🧮 Ask the children to order different items by their attributes, such as lightest to heaviest, or darkest colour to lightest, to extend their mathematical understanding.

🧮 Invite the children to find hidden objects in the book, such as eggs, bread tags, and bottle caps. They can discuss strategies for finding the objects more easily to support their computational thinking. The children can even make their own pictures with hidden objects!

For younger infants: Play peek-a-boo with the children by covering objects, such as soft toys, under a blanket.

For school-age children: Support children to explore data visualisation using charts or graphs, such as how many coloured bottle caps they find in the park. Here’s an example of how an eight-year-old visualised the data she collected using Lego. In addition, you can encourage the children to make their own scavenger hunt lists but instead of naming the items to find, they can describe attributes, such as “something spiky”.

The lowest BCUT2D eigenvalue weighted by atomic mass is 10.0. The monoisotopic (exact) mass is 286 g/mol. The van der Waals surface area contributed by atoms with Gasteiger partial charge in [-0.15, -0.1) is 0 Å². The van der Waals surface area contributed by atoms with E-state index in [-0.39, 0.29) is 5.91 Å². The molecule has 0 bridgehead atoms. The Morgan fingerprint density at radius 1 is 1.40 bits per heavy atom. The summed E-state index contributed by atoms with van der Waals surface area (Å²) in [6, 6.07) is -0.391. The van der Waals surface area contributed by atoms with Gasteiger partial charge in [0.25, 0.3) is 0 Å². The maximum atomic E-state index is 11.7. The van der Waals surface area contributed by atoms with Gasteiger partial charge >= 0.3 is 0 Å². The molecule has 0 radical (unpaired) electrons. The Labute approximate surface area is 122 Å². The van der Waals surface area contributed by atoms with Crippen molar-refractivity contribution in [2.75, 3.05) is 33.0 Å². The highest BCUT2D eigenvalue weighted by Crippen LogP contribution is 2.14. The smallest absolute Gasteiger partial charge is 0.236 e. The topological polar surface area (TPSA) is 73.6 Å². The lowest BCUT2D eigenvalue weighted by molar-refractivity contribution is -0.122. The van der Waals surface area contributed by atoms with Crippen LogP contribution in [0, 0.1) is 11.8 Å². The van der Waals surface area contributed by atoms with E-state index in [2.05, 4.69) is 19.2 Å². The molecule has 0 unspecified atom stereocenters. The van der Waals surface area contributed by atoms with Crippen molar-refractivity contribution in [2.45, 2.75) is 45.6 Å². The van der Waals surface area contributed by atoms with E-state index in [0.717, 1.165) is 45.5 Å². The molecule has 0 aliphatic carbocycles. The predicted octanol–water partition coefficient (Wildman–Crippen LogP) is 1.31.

Spending time learning more about bowerbirds can be a long-term project! Listen out for questions that may come from the children as you read this book together. Some questions that might arise about bowerbirds include:

Investigate ethology and ornithology with Bowerbird Blues

🪺 Why are bowers on the ground? Is it the same as a nest?

🪺 Why do bowerbirds collect items? Why blue objects specifically? 

🪺 Why do the two birds at the end of the book look different?

🪺 Where do bowerbirds live? What birds visit our service? (This is perfectly timed to coincide with the national citizen science bird project: The Aussie Bird Count!)